...TTMA president wants VAT removed on heavy equipment
President of the Trinidad and Tobago Manufacturers Association (TTMA) Nicholas Lok Jack yesterday said he hoped the September 9 budget included incentives for local producers and manufacturers.
Chief among his budget wishes was the removal of Value Added Tax on heavy machinery and raw materials that formed part of the fixed assets for local manufacturers.
“We are not reselling the equipment, so we are hoping the VAT could be removed,” Lok Jack said.
He said the TTMA was in the process of putting together its recommendations for this year’s budget and expected to meet with Finance Minister Larry Howai as part of the usual consultation process before the budget.
“The duty is very expensive, sometimes as much as $20 million, and that is a cash drain on the manufacturers.”
Lok Jack said the slow pace of VAT recovery was also hindering local business. “They need to find a way to incentivise manufacturers which would also entail strengthening the relevant regulatory bodies.”
He was referring to bodies like the Chemistry, Food and Drug divisions which needed to approve locally-produced goods before they can be exported.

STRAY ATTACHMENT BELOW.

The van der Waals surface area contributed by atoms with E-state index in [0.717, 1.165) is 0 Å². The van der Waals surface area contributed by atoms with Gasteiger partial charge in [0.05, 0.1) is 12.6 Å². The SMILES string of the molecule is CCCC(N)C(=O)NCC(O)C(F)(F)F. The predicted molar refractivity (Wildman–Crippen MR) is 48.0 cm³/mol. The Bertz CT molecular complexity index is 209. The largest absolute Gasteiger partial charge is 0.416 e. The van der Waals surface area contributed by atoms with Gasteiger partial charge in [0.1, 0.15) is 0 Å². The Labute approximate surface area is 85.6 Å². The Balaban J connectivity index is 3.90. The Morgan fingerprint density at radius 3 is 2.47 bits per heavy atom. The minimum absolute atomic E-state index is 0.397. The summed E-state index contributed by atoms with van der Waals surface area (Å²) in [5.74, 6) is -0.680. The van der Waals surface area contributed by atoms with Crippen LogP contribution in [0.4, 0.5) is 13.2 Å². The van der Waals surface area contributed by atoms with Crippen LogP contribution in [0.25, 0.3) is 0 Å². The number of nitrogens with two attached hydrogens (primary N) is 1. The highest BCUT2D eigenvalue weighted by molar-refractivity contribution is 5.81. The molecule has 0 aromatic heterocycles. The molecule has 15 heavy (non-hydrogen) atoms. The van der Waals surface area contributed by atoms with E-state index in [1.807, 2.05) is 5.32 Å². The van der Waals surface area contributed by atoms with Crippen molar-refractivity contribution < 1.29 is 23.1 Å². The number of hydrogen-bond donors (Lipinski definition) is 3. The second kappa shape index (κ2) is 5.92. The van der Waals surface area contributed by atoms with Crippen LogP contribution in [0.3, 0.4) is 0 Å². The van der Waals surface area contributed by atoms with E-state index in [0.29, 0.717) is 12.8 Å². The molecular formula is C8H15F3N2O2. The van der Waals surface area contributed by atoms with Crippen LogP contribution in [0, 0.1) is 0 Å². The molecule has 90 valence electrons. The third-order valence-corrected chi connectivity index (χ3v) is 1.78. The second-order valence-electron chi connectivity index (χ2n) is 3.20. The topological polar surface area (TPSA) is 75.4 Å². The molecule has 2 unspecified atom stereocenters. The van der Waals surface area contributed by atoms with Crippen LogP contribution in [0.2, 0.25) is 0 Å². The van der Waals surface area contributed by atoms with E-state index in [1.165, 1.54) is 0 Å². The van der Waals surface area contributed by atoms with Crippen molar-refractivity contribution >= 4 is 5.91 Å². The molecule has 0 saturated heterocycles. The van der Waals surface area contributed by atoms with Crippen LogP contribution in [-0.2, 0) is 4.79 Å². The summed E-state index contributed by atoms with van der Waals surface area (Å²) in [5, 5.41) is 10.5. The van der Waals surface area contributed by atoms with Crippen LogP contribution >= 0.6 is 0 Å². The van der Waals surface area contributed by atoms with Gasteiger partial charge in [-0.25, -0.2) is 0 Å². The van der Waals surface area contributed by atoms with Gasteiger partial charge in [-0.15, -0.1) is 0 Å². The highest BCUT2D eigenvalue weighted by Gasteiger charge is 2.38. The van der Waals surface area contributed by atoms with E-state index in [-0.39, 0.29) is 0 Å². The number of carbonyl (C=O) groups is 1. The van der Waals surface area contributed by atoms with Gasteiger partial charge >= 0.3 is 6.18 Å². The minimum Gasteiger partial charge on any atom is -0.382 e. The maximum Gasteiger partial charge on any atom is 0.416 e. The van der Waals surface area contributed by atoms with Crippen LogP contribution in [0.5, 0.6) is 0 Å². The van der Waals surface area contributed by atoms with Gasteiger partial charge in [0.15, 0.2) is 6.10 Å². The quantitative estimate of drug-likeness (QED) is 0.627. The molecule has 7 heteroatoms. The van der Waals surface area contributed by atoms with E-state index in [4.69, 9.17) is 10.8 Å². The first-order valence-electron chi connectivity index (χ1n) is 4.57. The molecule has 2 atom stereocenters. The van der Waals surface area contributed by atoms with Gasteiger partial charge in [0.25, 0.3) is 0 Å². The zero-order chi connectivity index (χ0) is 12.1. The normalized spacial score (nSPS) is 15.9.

“Once those types of bodies are strengthened, maybe with more staff, it would ease the burden on local products trying to enter foreign markets,” he said.
Lok Jack described the strengthening of regulatory bodies as “critical” to the success of locally-produced goods.
He said a positive side effect of stronger regulatory bodies was that sub-standard goods would be kept out of the country.
“I am also hoping we hear something about the port (of Trinidad and Tobago),” he said.
And the national budget should address subsidies like gasoline and electricity, one of the country’s most powerful business groups suggested.
President of the American Chamber of Commerce (AmCham) Hugh Howard told the Express it was a good sign that the budget was going to be presented in early September.
“It’s a good sign that the budget is being presented before the expiration of the Government’s fiscal year (on September 30),” Howard said during a telephone interview from Toronto, Canada. “We have seen budgets being presented in October or late October and if the Government is tracking all its promises, all the private sector has asked for, then the budget should be ready prior to the end of the fiscal year.”
The big question, Howard said, is what the budget will contain.
Subsidies and transfers in the energy sector, like those on gasoline and electricity, should be addressed on a phased basis.
“We’ve said there is a need to phase the costs of these things, not immediately of course but in stages,” Howard said.
Last year’s fiscal package presented by Howai increased the price of premium gasoline at the pumps as a measure to reduce the $4 billion fuel subsidy. —Renuka Singh